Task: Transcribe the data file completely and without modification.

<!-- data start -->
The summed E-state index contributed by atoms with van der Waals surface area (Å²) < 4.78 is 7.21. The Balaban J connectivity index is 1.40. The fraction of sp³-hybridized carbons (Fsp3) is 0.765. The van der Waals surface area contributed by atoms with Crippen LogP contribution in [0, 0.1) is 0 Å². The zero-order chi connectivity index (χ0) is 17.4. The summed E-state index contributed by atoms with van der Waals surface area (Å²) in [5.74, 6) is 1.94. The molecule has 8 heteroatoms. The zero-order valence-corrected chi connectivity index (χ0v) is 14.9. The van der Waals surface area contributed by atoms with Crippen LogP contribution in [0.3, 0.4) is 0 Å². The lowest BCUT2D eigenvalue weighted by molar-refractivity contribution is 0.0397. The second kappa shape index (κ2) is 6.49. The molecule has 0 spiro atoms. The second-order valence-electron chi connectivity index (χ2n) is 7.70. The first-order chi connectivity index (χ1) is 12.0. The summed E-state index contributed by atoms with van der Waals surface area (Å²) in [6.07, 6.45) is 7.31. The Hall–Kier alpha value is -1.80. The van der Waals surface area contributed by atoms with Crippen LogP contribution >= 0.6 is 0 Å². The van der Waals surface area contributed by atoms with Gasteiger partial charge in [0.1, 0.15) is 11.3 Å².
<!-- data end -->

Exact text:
The summed E-state index contributed by atoms with van der Waals surface area (Å²) < 4.78 is 7.21. The Balaban J connectivity index is 1.40. The fraction of sp³-hybridized carbons (Fsp3) is 0.765. The van der Waals surface area contributed by atoms with Crippen LogP contribution in [0, 0.1) is 0 Å². The zero-order chi connectivity index (χ0) is 17.4. The summed E-state index contributed by atoms with van der Waals surface area (Å²) in [5.74, 6) is 1.94. The molecule has 8 heteroatoms. The zero-order valence-corrected chi connectivity index (χ0v) is 14.9. The van der Waals surface area contributed by atoms with Crippen LogP contribution in [0.3, 0.4) is 0 Å². The lowest BCUT2D eigenvalue weighted by molar-refractivity contribution is 0.0397. The second kappa shape index (κ2) is 6.49. The molecule has 0 spiro atoms. The second-order valence-electron chi connectivity index (χ2n) is 7.70. The first-order chi connectivity index (χ1) is 12.0. The summed E-state index contributed by atoms with van der Waals surface area (Å²) in [6.07, 6.45) is 7.31. The Hall–Kier alpha value is -1.80. The van der Waals surface area contributed by atoms with Crippen LogP contribution >= 0.6 is 0 Å². The van der Waals surface area contributed by atoms with Gasteiger partial charge in [0.1, 0.15) is 11.3 Å².